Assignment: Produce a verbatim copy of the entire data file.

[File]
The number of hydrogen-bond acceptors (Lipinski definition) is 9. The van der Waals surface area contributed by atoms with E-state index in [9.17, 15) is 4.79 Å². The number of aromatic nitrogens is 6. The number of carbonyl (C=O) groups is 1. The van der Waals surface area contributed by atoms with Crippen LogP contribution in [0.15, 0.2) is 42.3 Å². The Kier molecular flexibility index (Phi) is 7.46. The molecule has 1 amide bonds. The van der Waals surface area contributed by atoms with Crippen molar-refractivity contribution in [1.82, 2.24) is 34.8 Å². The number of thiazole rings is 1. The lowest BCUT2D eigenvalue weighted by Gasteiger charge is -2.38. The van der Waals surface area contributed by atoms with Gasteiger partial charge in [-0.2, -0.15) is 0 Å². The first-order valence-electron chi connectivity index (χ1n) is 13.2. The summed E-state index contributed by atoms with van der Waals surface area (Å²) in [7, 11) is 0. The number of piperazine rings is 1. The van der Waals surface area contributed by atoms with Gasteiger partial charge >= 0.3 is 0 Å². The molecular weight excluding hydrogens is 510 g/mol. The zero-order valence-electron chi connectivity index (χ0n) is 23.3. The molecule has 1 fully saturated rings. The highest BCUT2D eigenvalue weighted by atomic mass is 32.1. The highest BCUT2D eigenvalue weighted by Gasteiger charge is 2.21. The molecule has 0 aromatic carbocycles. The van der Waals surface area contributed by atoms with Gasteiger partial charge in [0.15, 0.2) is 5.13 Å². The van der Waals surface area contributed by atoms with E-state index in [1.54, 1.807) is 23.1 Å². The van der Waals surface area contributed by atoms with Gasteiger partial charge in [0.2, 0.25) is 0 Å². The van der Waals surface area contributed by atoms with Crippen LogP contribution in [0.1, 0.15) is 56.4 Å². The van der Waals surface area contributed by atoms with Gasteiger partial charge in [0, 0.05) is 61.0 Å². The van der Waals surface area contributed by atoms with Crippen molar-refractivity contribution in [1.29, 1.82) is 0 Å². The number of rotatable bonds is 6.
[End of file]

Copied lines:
The number of hydrogen-bond acceptors (Lipinski definition) is 9. The van der Waals surface area contributed by atoms with E-state index in [9.17, 15) is 4.79 Å². The number of aromatic nitrogens is 6. The number of carbonyl (C=O) groups is 1. The van der Waals surface area contributed by atoms with Crippen LogP contribution in [0.15, 0.2) is 42.3 Å². The Kier molecular flexibility index (Phi) is 7.46. The molecule has 1 amide bonds. The van der Waals surface area contributed by atoms with Crippen molar-refractivity contribution in [1.82, 2.24) is 34.8 Å². The number of thiazole rings is 1. The lowest BCUT2D eigenvalue weighted by Gasteiger charge is -2.38. The van der Waals surface area contributed by atoms with Gasteiger partial charge in [-0.2, -0.15) is 0 Å². The first-order valence-electron chi connectivity index (χ1n) is 13.2. The summed E-state index contributed by atoms with van der Waals surface area (Å²) in [7, 11) is 0. The number of piperazine rings is 1. The van der Waals surface area contributed by atoms with Gasteiger partial charge >= 0.3 is 0 Å². The molecular weight excluding hydrogens is 510 g/mol. The zero-order valence-electron chi connectivity index (χ0n) is 23.3. The molecule has 1 fully saturated rings. The highest BCUT2D eigenvalue weighted by atomic mass is 32.1. The highest BCUT2D eigenvalue weighted by Gasteiger charge is 2.21. The molecule has 0 aromatic carbocycles. The van der Waals surface area contributed by atoms with Gasteiger partial charge in [0.15, 0.2) is 5.13 Å². The van der Waals surface area contributed by atoms with E-state index in [1.54, 1.807) is 23.1 Å². The van der Waals surface area contributed by atoms with Gasteiger partial charge in [0.2, 0.25) is 0 Å². The van der Waals surface area contributed by atoms with Crippen LogP contribution in [0.1, 0.15) is 56.4 Å². The van der Waals surface area contributed by atoms with Gasteiger partial charge in [0, 0.05) is 61.0 Å². The van der Waals surface area contributed by atoms with Crippen molar-refractivity contribution in [1.29, 1.82) is 0 Å². The number of rotatable bonds is 6.